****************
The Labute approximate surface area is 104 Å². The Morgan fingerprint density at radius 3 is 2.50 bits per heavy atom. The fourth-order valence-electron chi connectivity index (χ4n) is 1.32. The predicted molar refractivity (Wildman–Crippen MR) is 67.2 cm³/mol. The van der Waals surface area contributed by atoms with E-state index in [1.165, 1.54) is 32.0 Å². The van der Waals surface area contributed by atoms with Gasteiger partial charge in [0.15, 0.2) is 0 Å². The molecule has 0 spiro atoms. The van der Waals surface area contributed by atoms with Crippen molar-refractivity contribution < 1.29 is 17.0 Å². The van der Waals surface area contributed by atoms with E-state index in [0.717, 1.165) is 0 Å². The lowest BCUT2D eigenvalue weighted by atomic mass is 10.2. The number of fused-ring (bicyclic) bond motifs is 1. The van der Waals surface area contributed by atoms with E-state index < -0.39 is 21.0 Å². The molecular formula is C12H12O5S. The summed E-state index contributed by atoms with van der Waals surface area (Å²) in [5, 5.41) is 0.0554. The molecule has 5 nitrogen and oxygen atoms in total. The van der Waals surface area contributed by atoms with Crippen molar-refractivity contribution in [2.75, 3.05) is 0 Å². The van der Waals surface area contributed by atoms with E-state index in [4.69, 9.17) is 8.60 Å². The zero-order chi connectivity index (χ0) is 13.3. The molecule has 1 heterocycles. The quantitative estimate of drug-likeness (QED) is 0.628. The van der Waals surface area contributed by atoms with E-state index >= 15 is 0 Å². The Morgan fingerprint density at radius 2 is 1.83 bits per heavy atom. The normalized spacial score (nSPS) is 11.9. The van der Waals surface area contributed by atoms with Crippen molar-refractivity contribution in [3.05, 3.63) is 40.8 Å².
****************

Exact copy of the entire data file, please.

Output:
The Labute approximate surface area is 104 Å². The Morgan fingerprint density at radius 3 is 2.50 bits per heavy atom. The fourth-order valence-electron chi connectivity index (χ4n) is 1.32. The predicted molar refractivity (Wildman–Crippen MR) is 67.2 cm³/mol. The van der Waals surface area contributed by atoms with E-state index in [1.165, 1.54) is 32.0 Å². The van der Waals surface area contributed by atoms with Gasteiger partial charge in [0.15, 0.2) is 0 Å². The molecule has 0 spiro atoms. The van der Waals surface area contributed by atoms with Crippen molar-refractivity contribution < 1.29 is 17.0 Å². The van der Waals surface area contributed by atoms with E-state index in [0.717, 1.165) is 0 Å². The lowest BCUT2D eigenvalue weighted by atomic mass is 10.2. The number of fused-ring (bicyclic) bond motifs is 1. The van der Waals surface area contributed by atoms with E-state index < -0.39 is 21.0 Å². The molecular formula is C12H12O5S. The summed E-state index contributed by atoms with van der Waals surface area (Å²) in [5, 5.41) is 0.0554. The molecule has 5 nitrogen and oxygen atoms in total. The van der Waals surface area contributed by atoms with Crippen molar-refractivity contribution in [2.75, 3.05) is 0 Å². The van der Waals surface area contributed by atoms with E-state index in [4.69, 9.17) is 8.60 Å². The zero-order chi connectivity index (χ0) is 13.3. The molecule has 1 heterocycles. The quantitative estimate of drug-likeness (QED) is 0.628. The van der Waals surface area contributed by atoms with E-state index >= 15 is 0 Å². The Morgan fingerprint density at radius 2 is 1.83 bits per heavy atom. The normalized spacial score (nSPS) is 11.9. The van der Waals surface area contributed by atoms with Crippen molar-refractivity contribution in [3.05, 3.63) is 40.8 Å².